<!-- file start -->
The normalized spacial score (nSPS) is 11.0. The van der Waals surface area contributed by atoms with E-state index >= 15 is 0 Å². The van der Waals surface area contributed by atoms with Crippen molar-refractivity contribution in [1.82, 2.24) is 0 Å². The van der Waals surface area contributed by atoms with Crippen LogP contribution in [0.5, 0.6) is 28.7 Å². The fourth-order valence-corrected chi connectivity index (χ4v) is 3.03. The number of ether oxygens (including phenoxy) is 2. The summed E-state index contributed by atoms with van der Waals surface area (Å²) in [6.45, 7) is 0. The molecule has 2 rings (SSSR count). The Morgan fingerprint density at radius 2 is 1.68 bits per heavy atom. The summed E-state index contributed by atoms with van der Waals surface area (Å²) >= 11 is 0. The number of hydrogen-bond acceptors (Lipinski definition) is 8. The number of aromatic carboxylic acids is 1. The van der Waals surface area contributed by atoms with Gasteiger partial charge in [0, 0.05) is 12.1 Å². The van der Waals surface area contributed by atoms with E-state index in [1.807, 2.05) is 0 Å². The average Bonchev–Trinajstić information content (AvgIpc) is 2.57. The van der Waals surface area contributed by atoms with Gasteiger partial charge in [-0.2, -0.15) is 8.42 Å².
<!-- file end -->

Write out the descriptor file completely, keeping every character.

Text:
The normalized spacial score (nSPS) is 11.0. The van der Waals surface area contributed by atoms with E-state index >= 15 is 0 Å². The van der Waals surface area contributed by atoms with Crippen molar-refractivity contribution in [1.82, 2.24) is 0 Å². The van der Waals surface area contributed by atoms with Crippen LogP contribution in [0.5, 0.6) is 28.7 Å². The fourth-order valence-corrected chi connectivity index (χ4v) is 3.03. The number of ether oxygens (including phenoxy) is 2. The summed E-state index contributed by atoms with van der Waals surface area (Å²) in [6.45, 7) is 0. The molecule has 2 rings (SSSR count). The Morgan fingerprint density at radius 2 is 1.68 bits per heavy atom. The summed E-state index contributed by atoms with van der Waals surface area (Å²) >= 11 is 0. The number of hydrogen-bond acceptors (Lipinski definition) is 8. The number of aromatic carboxylic acids is 1. The van der Waals surface area contributed by atoms with Gasteiger partial charge in [0, 0.05) is 12.1 Å². The van der Waals surface area contributed by atoms with E-state index in [1.807, 2.05) is 0 Å². The average Bonchev–Trinajstić information content (AvgIpc) is 2.57. The van der Waals surface area contributed by atoms with Gasteiger partial charge in [-0.2, -0.15) is 8.42 Å².